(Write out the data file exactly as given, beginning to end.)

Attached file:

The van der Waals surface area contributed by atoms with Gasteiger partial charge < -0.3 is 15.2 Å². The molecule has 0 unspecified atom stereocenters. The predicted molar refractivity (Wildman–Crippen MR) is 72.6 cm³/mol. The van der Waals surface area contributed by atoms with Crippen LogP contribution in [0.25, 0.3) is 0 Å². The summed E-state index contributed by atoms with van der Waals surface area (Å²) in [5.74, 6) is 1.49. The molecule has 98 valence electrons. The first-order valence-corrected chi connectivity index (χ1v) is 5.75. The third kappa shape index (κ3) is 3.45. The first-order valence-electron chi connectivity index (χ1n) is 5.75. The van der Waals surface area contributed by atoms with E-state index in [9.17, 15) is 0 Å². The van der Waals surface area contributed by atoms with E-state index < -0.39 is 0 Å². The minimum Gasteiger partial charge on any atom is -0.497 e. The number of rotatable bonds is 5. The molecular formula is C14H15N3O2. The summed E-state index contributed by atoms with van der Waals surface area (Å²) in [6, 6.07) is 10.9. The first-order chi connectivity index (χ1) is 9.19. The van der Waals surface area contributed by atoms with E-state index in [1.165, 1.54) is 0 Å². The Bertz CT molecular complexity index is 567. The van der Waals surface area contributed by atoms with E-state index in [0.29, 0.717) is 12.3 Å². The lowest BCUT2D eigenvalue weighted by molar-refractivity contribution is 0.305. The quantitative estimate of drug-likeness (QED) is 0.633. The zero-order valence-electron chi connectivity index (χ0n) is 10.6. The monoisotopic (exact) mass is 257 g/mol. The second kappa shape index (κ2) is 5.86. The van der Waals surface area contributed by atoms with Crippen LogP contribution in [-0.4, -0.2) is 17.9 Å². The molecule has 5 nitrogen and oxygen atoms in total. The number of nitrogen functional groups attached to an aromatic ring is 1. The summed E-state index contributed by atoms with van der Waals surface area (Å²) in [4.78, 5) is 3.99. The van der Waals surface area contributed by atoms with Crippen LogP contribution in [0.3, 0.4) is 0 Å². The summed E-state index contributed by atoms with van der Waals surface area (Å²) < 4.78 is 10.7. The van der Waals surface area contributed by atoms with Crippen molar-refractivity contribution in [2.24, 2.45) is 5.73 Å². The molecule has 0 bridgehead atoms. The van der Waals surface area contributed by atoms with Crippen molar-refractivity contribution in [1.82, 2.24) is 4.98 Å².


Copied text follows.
The van der Waals surface area contributed by atoms with Gasteiger partial charge < -0.3 is 15.2 Å². The molecule has 0 unspecified atom stereocenters. The predicted molar refractivity (Wildman–Crippen MR) is 72.6 cm³/mol. The van der Waals surface area contributed by atoms with Crippen LogP contribution in [0.25, 0.3) is 0 Å². The summed E-state index contributed by atoms with van der Waals surface area (Å²) in [5.74, 6) is 1.49. The molecule has 98 valence electrons. The first-order valence-corrected chi connectivity index (χ1v) is 5.75. The third kappa shape index (κ3) is 3.45. The first-order valence-electron chi connectivity index (χ1n) is 5.75. The van der Waals surface area contributed by atoms with E-state index in [9.17, 15) is 0 Å². The van der Waals surface area contributed by atoms with E-state index < -0.39 is 0 Å². The minimum Gasteiger partial charge on any atom is -0.497 e. The number of rotatable bonds is 5. The molecular formula is C14H15N3O2. The summed E-state index contributed by atoms with van der Waals surface area (Å²) in [6, 6.07) is 10.9. The first-order chi connectivity index (χ1) is 9.19. The van der Waals surface area contributed by atoms with E-state index in [1.165, 1.54) is 0 Å². The Bertz CT molecular complexity index is 567. The van der Waals surface area contributed by atoms with E-state index in [0.29, 0.717) is 12.3 Å². The lowest BCUT2D eigenvalue weighted by molar-refractivity contribution is 0.305. The quantitative estimate of drug-likeness (QED) is 0.633. The zero-order valence-electron chi connectivity index (χ0n) is 10.6. The monoisotopic (exact) mass is 257 g/mol. The second kappa shape index (κ2) is 5.86. The van der Waals surface area contributed by atoms with Crippen LogP contribution in [-0.4, -0.2) is 17.9 Å². The molecule has 5 nitrogen and oxygen atoms in total. The number of nitrogen functional groups attached to an aromatic ring is 1. The summed E-state index contributed by atoms with van der Waals surface area (Å²) in [4.78, 5) is 3.99. The van der Waals surface area contributed by atoms with Crippen LogP contribution in [0.3, 0.4) is 0 Å². The summed E-state index contributed by atoms with van der Waals surface area (Å²) < 4.78 is 10.7. The van der Waals surface area contributed by atoms with Crippen molar-refractivity contribution in [2.24, 2.45) is 5.73 Å². The molecule has 0 bridgehead atoms. The van der Waals surface area contributed by atoms with Crippen molar-refractivity contribution in [1.82, 2.24) is 4.98 Å².